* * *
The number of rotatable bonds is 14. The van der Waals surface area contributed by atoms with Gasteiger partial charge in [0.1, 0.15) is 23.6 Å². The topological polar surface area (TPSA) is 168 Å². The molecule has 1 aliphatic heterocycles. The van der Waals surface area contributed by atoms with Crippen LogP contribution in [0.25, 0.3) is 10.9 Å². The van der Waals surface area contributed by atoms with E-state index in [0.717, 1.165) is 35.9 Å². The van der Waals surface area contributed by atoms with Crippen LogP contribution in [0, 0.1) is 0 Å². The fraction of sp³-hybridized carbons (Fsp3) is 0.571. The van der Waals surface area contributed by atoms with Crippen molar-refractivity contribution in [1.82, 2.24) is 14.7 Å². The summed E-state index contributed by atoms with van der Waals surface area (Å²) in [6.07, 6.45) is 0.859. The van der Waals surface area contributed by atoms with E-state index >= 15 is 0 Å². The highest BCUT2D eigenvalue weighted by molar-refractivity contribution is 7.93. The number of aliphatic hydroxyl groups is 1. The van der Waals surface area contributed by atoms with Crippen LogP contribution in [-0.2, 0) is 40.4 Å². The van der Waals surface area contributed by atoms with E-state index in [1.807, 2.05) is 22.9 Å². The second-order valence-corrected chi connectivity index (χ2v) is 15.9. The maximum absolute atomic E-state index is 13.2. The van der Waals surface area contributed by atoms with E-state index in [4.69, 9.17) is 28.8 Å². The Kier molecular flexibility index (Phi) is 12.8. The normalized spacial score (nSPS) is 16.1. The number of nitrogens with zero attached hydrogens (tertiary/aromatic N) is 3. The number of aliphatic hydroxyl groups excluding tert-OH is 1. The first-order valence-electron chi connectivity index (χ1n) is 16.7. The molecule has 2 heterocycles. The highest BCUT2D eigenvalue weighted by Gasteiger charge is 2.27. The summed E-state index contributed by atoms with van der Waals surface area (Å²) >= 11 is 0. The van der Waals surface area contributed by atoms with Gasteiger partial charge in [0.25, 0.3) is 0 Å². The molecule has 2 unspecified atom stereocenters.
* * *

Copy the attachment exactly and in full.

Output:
The number of rotatable bonds is 14. The van der Waals surface area contributed by atoms with Gasteiger partial charge in [0.1, 0.15) is 23.6 Å². The topological polar surface area (TPSA) is 168 Å². The molecule has 1 aliphatic heterocycles. The van der Waals surface area contributed by atoms with Crippen LogP contribution in [0.25, 0.3) is 10.9 Å². The van der Waals surface area contributed by atoms with E-state index in [0.717, 1.165) is 35.9 Å². The van der Waals surface area contributed by atoms with Crippen LogP contribution in [0, 0.1) is 0 Å². The fraction of sp³-hybridized carbons (Fsp3) is 0.571. The van der Waals surface area contributed by atoms with Crippen molar-refractivity contribution in [1.82, 2.24) is 14.7 Å². The summed E-state index contributed by atoms with van der Waals surface area (Å²) in [6.07, 6.45) is 0.859. The van der Waals surface area contributed by atoms with E-state index >= 15 is 0 Å². The highest BCUT2D eigenvalue weighted by molar-refractivity contribution is 7.93. The number of aliphatic hydroxyl groups is 1. The van der Waals surface area contributed by atoms with Crippen LogP contribution in [-0.2, 0) is 40.4 Å². The van der Waals surface area contributed by atoms with E-state index in [1.807, 2.05) is 22.9 Å². The second-order valence-corrected chi connectivity index (χ2v) is 15.9. The maximum absolute atomic E-state index is 13.2. The van der Waals surface area contributed by atoms with E-state index in [4.69, 9.17) is 28.8 Å². The Kier molecular flexibility index (Phi) is 12.8. The normalized spacial score (nSPS) is 16.1. The number of nitrogens with zero attached hydrogens (tertiary/aromatic N) is 3. The number of aliphatic hydroxyl groups excluding tert-OH is 1. The first-order valence-electron chi connectivity index (χ1n) is 16.7. The molecule has 2 heterocycles. The highest BCUT2D eigenvalue weighted by Gasteiger charge is 2.27. The summed E-state index contributed by atoms with van der Waals surface area (Å²) >= 11 is 0. The van der Waals surface area contributed by atoms with Gasteiger partial charge in [0.25, 0.3) is 0 Å². The molecule has 2 unspecified atom stereocenters.